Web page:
PUPPIES AND RAW FEEDING

PUPPIES

Please use our Feeding Calculator to discover how much food your puppy needs throughout the day.  Divide the daily ration into four meals for puppies under 3 months old. Do three meals for puppies between 3 and 6 months of age and for puppies 6 months to 1 year old, do two meals.  Having said this, it is not set in stone, be guided by your puppy, some may drop a meal sooner of their own accord.            

When puppies are four to six months old, they require a great deal of food and a little extra edible bone as they are building their adult teeth. Do not let puppies get too thin at this important age as their energy demands are huge when cutting new teeth.  Puppies need sufficient nutrients to keep them healthy and provide for their rapid growth. The best way to provide these nutrients is to offer a wide variety of nutritious food.

Puppies can be weaned straight onto raw food.  Around 3 weeks they will show an interest in Mum's food and by 6 weeks they can chew on chicken feet, rabbit and fish.

From 3-6 weeks it is advisable to feed minced chicken,  (the meat and bone should be minced together), it can be mixed with a little water or puppy milk to soften it if need be.  At this age, they should also have access to larger pieces to start to encourage them to rip and tear to build jaw strength.

From 6 weeks you can introduce chicken feet and chicken wings as the bones are soft for puppies to build up jaw strength, plus some muscle meat to make up the ratios. Raw fish is also a good starting food for puppies as the bones are also nice and easy.   

Chicken wings should have the wing tip cut off at the third joint. This double joint of the wing can be a choking hazard if the puppy is tempted to swallow it whole. 

Between 4 - 6 weeks puppies cut their permanent teeth and have a rapid growth spurt.  At this time they should always have plenty of raw meaty bones of suitable size. 
At least 10% of your puppies diet should be bone.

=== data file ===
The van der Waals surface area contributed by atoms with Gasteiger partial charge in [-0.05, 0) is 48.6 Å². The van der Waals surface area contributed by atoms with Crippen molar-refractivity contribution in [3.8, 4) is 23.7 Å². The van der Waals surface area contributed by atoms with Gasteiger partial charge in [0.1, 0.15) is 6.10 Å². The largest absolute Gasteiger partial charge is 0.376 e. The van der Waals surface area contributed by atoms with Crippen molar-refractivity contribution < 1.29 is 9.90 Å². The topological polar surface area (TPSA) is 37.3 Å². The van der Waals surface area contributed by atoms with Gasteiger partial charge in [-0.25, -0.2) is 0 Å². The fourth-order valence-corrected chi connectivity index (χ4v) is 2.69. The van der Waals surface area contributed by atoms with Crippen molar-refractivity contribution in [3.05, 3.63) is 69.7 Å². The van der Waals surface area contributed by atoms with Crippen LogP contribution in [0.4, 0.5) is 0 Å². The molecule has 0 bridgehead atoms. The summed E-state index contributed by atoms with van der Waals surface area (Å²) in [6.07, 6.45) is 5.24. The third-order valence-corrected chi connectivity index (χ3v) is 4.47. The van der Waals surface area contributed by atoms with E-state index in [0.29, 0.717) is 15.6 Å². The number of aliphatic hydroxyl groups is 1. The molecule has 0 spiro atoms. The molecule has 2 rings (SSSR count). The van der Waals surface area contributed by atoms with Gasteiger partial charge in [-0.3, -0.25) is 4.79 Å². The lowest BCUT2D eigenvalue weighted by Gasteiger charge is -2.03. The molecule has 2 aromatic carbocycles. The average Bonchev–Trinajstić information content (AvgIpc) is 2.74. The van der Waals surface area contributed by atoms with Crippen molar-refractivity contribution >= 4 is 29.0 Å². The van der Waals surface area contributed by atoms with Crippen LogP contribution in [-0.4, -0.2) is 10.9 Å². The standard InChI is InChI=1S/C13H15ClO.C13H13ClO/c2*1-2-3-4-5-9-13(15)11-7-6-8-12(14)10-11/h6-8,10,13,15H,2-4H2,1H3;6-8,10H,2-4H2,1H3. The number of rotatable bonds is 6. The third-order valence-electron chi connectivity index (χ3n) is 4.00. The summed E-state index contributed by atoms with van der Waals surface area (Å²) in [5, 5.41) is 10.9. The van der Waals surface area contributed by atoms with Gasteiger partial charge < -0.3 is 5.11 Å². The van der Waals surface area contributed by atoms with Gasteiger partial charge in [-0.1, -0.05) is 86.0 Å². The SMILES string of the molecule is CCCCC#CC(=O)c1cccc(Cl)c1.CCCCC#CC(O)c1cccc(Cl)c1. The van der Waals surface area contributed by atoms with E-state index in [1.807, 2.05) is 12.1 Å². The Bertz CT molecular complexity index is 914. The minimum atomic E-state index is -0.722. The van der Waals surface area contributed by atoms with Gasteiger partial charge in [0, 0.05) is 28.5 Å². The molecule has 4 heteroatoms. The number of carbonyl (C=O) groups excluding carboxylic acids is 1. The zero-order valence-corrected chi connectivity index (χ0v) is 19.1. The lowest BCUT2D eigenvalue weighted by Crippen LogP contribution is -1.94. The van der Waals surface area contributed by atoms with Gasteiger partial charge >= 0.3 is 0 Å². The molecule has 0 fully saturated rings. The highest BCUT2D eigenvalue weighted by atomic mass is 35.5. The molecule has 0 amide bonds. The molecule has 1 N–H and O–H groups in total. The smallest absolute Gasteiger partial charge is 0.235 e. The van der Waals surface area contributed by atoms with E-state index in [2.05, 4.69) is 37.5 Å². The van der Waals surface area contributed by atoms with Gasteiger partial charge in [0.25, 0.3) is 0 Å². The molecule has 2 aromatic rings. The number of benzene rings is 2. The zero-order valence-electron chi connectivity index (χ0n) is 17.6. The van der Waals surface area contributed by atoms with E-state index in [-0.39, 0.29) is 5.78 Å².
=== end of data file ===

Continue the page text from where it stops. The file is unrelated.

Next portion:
Minces that have bone included are great, it's fine to use these as part of your puppy’s diet. But he needs to chew on actual bone to benefit from the dental hygiene aspects of a raw diet.  Remember, though, to avoid large weight bearing bones as these are very hard and may damage your puppy’s teeth.

A dog that is eating enough bone will produce firm stools that crumble when dry. If your dog’s stools are loose he is probably not getting enough bone, whereas too much offal will also produce loose stools.  If your puppy’s stools are hard and difficult to pass, you are probably feeding too much bone, so cut back for a while.

If your puppy has been weaned onto kibble and you are making the switchover to raw feeding.  Switch all at once, don't feed raw and kibble together.  However, it is important to go slowly, introducing one meat source at a time and feeding for 4 - 5 days before introducing another meat.  This will allow you to see if your puppy has any allergies or intolerances to any particular meat source.  Once established, then variety is key, to ensure puppy is getting all the essential vitamins and nutrients required.

Tripe is extremely beneficial to puppies and adult dogs.  Tripe is the stomach of a herbivore – usually a cow or a sheep. Green simply means “unwashed.” If you feed your dog “green” tripe, he will benefit from the minerals in the remains of the semi-digested material. On the other hand, humans typically eat white tripe. This kind has had all these important nutrients washed out of it, so it isn’t beneficial for your dog.

Feeding green tripe intermittently, if you have the stomach for it (it is extremely stinky)  is healthy. It will give your puppy access to the range of nutrients he needs. (Tip: wear gloves.  The smell stays on your skin for ages).  If your puppy’s diet is not very varied and you don’t feed green tripe regularly then you may need to add some vegetables to his diet.  These should be pureed. (Feeding whole green vegetables is of no benefit, as your dog cannot digest them effectively).

Some people like to add fruit and vegetables to their raw fed dogs as snacks. This is is ok so long as you are aware that some human foods are toxic to dogs e.g. onions, grapes, raisins etc.

Eggs make a great raw food for puppies. Some dogs will eat the shell too, which is fine. You may have to whisk the egg slightly the first few times you feed, to get the puppy started.

Always make sure your puppy has access to fresh drinking water.  Raw fed dogs actually drink a lot less water than kibble fed dogs.  Allow them to drink as much as they want.